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Building Your Perfect Character

“I don’t convey things through the characters, they convey things through me. I’m merely a conduit, but they’re in charge.” - Jeffrey Ford, Wonderbook

Characters and Characterization

What’s the last good book you read? Got an idea of it in your head? Okay, now what made you choose that book? Think about it. Got that reason? I’m guessing you said something along the lines of ‘I like the characters.’

Characters are important for various reasons. Firstly, they propel a narrative forward by establishing or ending a story’s plotlines. Through characters, readers experience the wonderment of incanting a spell, the anxiety of crossing a crowded bazaar, or any other event the author’s crafted. And if it were not for characters, how else would a story’s thematic elements be properly illustrated?

Because characters are crucial story-telling components, we, as writers, must pay careful attention to characterization.

Characterization is the features or attributes that make a character. This can apply to superficial details, such as physical appearance or clothing. However, characterization is not limited solely to these aspects. When writing, you may notice characterization bleeding into other story elements like plot, situation, structure, and setting--a character sequestered in a woodland cabin is very different from one cooped inside a studio apartment.

Who is Your Character?

A story’s events are nothing, if not meaningless if the characters inhabiting those events aren’t memorable or well-characterized.

Our duties as fiction writers are to create characters intriguing enough to suspend the reader’s belief. But how do we go about doing this? Consider the following categories as a good starting point if you’re unfamiliar with how to approach a character’s creation.

An image of Harry Potter from the first film, Harry Potter & The Sorcerer's Stone
Harry holding a wand (Warner Bros. Pictures)

Physical Appearance

Describing a character is the most poignant use of characterization. Details relating to facial features, hairstyle, or clothing don’t go unnoticed by readers. These specifics may help them know when your character’s story takes place, their role in society, or their economic status.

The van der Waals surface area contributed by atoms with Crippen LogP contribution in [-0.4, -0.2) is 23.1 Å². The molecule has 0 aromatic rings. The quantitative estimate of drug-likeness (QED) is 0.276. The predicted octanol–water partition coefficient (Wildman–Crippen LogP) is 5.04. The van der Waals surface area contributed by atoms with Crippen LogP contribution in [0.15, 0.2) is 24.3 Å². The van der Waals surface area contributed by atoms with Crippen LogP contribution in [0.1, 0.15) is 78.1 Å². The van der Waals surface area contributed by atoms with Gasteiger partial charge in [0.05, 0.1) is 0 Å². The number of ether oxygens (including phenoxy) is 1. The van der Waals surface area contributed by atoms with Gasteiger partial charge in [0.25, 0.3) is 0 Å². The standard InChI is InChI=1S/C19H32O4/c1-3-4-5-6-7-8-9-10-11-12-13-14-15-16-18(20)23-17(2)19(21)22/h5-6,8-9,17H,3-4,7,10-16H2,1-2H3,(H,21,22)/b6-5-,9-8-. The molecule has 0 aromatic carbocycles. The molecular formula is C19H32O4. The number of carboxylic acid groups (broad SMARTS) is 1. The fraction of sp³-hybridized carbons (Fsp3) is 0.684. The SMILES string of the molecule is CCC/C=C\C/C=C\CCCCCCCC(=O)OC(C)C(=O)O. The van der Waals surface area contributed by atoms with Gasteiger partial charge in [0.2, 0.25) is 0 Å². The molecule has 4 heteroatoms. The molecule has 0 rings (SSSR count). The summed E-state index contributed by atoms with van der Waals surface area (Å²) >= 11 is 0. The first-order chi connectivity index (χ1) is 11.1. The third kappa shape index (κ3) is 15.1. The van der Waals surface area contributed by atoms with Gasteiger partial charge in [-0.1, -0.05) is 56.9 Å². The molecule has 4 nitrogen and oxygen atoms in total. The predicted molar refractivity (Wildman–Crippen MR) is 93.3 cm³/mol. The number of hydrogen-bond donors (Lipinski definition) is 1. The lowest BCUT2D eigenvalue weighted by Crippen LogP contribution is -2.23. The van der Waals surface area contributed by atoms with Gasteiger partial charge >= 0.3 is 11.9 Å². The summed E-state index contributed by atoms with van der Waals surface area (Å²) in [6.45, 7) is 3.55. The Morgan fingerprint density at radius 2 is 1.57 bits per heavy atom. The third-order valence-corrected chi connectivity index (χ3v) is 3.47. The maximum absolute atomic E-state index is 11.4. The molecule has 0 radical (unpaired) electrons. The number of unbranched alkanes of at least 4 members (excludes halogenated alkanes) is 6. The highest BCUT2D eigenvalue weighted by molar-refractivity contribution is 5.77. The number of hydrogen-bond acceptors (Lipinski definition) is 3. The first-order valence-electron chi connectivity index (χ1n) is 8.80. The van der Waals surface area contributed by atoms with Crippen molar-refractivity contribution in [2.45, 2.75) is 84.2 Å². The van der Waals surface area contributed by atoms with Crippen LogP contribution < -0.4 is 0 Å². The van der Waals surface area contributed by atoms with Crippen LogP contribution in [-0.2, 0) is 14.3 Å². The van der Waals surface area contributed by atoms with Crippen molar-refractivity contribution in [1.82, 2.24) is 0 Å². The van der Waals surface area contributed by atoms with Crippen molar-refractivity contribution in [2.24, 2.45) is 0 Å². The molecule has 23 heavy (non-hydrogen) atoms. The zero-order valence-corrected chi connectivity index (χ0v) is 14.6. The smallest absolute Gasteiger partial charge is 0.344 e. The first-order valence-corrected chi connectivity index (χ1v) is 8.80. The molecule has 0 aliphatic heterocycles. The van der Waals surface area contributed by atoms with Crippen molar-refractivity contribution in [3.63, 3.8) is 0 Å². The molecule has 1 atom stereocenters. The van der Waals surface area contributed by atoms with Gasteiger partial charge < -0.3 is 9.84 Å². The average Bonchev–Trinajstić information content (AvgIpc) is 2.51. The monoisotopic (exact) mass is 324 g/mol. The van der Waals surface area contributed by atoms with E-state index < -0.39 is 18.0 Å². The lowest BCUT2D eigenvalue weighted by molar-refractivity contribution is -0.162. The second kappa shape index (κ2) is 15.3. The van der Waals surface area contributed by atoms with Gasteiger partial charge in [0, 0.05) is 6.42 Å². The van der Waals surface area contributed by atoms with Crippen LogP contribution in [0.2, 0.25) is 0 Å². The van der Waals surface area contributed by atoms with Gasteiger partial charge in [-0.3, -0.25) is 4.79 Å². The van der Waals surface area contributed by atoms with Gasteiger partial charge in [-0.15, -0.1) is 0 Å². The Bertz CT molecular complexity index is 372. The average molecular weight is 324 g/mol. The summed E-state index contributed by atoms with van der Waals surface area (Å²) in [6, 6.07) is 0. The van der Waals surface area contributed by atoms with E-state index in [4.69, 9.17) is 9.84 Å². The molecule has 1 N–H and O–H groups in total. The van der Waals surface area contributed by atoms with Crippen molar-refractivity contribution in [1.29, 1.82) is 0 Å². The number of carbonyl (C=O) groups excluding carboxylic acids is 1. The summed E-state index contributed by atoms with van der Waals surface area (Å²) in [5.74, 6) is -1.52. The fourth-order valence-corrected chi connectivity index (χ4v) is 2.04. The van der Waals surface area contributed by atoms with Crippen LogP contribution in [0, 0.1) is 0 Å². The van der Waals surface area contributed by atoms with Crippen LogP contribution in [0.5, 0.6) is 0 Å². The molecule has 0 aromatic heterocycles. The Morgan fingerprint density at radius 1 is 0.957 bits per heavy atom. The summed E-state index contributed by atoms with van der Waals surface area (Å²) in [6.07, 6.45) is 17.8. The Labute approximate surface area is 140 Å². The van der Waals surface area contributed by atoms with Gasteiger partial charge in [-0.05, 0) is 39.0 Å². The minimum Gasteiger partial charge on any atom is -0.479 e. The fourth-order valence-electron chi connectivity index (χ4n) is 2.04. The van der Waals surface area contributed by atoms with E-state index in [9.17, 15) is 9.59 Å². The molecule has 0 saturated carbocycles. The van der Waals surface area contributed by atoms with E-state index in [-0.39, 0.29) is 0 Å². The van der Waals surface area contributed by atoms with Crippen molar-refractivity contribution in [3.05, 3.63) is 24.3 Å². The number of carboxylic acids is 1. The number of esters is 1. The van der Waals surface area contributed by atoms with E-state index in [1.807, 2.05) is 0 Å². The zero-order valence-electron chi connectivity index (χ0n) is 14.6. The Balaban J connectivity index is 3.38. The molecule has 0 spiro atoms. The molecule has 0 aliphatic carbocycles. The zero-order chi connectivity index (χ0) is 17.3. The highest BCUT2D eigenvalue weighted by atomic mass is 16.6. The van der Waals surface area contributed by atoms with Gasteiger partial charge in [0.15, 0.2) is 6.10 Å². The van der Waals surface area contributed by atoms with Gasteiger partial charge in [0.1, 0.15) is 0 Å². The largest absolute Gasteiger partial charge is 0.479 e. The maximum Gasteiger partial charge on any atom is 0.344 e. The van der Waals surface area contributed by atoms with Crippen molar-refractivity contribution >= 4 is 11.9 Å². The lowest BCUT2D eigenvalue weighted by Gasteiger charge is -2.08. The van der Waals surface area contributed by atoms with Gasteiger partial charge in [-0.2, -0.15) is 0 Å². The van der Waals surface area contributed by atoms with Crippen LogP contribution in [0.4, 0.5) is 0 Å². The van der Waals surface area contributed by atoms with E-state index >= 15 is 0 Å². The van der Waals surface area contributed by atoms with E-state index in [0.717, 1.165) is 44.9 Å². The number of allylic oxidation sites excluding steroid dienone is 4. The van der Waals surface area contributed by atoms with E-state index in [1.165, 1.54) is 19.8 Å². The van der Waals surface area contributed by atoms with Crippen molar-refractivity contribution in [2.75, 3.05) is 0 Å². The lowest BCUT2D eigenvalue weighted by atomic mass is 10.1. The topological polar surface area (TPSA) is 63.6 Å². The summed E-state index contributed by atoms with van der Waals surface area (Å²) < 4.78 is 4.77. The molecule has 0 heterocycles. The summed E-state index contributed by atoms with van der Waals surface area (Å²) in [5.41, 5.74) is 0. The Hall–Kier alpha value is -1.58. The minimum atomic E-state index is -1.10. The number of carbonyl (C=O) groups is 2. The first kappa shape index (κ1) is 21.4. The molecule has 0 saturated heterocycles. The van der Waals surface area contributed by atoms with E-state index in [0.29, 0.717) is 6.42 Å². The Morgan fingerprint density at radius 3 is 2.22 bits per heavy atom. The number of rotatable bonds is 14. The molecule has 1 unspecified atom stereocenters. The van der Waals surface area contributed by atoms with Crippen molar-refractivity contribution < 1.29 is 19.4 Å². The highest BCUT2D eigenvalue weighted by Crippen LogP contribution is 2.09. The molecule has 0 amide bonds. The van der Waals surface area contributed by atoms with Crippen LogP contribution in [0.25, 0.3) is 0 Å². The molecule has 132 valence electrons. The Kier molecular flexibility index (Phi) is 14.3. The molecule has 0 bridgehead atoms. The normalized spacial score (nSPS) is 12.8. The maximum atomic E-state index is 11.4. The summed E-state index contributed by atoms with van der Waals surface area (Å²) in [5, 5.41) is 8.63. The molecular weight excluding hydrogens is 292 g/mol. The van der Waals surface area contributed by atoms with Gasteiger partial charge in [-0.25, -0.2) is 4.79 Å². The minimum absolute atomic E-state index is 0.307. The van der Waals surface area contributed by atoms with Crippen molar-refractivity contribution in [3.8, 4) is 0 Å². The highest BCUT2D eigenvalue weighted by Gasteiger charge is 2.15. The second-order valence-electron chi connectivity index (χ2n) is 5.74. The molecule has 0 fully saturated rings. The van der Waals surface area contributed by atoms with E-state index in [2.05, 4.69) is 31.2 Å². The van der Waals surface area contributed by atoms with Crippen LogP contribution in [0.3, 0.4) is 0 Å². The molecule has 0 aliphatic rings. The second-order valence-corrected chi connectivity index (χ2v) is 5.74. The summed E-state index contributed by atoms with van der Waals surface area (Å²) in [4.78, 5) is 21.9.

By providing aesthetic information, you’ve already influenced your readers to perceive the character in a certain way. A character sporting a mohawk, studded leather jacket, and ripped jeans is a distinct counter to another with a crew-cut and wearing a well-tailored suit.

To gain a better understanding of the concept, take a look at one of my favorite examples of description used for the character, Harry Potter, in J.K. Rowling’s Harry Potter and the Philosopher’s Stone:

Harry had a thin face, knobbly knees, black hair and bright-green eyes. He wore round glasses held together with a lot of Sellotape because of all the times Dudley had punched him on the nose. The only thing Harry liked about his own appearance was a very thin scar on his forehead which was shaped like a bolt of lightning. He had had it as long as he could remember and the first question he could ever remember asking his Aunt Petunia was how he had got it.

I like this description for various reasons. Rowling’s language is poignant and direct. To put it simply, Harry is a shrimp. He’s freakishly skinny and always getting bullied. The detail regarding his taped glasses and Dudley suggests that his adoptive family doesn’t care for him. Harry’s bright-green eyes and lightning scar allude to his “chosen one” status. Within a few sentences, Rowling provides effective physical descriptions that offer readers an idea of Harry’s type of character and the treatment he’s accustomed to receiving based on his appearance.

But be wary! Lengthy descriptions have fallen out of style. Some readers may view a writer’s overreliance on physical appearance as a primary method of characterization as dull or obstructive to the reading experience. Knowing when and what to include concerning a character’s physical appearance is a skill only learned through constant writing practice.


What are your character’s social or political ideals? Are they an altruist or Ebeneezer Scrooge? Combative and prone to violence or apologetic and meek? While these details don’t necessarily need to be stated, they’re traits to keep in mind when pondering how you may want a character to react in a situation or conduct themselves during dialogue.

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